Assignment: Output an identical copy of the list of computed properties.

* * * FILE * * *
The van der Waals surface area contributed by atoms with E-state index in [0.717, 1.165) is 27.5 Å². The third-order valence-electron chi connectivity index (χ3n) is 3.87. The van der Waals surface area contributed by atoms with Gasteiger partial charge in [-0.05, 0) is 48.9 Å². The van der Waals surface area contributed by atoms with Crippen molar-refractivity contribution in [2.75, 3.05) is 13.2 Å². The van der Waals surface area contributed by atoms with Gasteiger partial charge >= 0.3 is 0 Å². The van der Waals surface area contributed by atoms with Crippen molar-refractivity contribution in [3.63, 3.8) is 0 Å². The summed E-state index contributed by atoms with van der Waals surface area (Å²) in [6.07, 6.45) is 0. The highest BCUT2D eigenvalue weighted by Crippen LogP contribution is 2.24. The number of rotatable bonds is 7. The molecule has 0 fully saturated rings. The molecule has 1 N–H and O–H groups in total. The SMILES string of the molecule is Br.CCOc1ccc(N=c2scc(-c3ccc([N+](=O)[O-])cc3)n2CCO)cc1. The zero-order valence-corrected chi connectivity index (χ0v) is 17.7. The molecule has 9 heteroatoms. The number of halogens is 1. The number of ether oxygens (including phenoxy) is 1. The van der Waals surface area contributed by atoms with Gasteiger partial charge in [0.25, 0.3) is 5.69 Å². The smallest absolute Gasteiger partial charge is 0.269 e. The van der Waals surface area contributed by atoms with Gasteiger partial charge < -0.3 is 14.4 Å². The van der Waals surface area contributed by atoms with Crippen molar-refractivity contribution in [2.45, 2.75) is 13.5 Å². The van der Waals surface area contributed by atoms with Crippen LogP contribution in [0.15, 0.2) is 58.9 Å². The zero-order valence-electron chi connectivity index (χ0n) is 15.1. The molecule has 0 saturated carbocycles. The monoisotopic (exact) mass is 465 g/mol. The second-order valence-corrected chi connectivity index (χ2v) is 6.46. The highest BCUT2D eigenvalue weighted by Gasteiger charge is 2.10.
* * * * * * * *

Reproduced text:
The van der Waals surface area contributed by atoms with E-state index in [0.717, 1.165) is 27.5 Å². The third-order valence-electron chi connectivity index (χ3n) is 3.87. The van der Waals surface area contributed by atoms with Gasteiger partial charge in [-0.05, 0) is 48.9 Å². The van der Waals surface area contributed by atoms with Crippen molar-refractivity contribution in [2.75, 3.05) is 13.2 Å². The van der Waals surface area contributed by atoms with Gasteiger partial charge >= 0.3 is 0 Å². The van der Waals surface area contributed by atoms with Crippen molar-refractivity contribution in [3.63, 3.8) is 0 Å². The summed E-state index contributed by atoms with van der Waals surface area (Å²) in [6.07, 6.45) is 0. The highest BCUT2D eigenvalue weighted by Crippen LogP contribution is 2.24. The number of rotatable bonds is 7. The molecule has 0 fully saturated rings. The molecule has 1 N–H and O–H groups in total. The SMILES string of the molecule is Br.CCOc1ccc(N=c2scc(-c3ccc([N+](=O)[O-])cc3)n2CCO)cc1. The zero-order valence-corrected chi connectivity index (χ0v) is 17.7. The molecule has 9 heteroatoms. The number of halogens is 1. The number of ether oxygens (including phenoxy) is 1. The van der Waals surface area contributed by atoms with Gasteiger partial charge in [0.25, 0.3) is 5.69 Å². The smallest absolute Gasteiger partial charge is 0.269 e. The van der Waals surface area contributed by atoms with Gasteiger partial charge < -0.3 is 14.4 Å². The van der Waals surface area contributed by atoms with Crippen molar-refractivity contribution in [2.45, 2.75) is 13.5 Å². The van der Waals surface area contributed by atoms with Crippen LogP contribution in [0.15, 0.2) is 58.9 Å². The zero-order valence-electron chi connectivity index (χ0n) is 15.1. The molecule has 0 saturated carbocycles. The monoisotopic (exact) mass is 465 g/mol. The second-order valence-corrected chi connectivity index (χ2v) is 6.46. The highest BCUT2D eigenvalue weighted by Gasteiger charge is 2.10.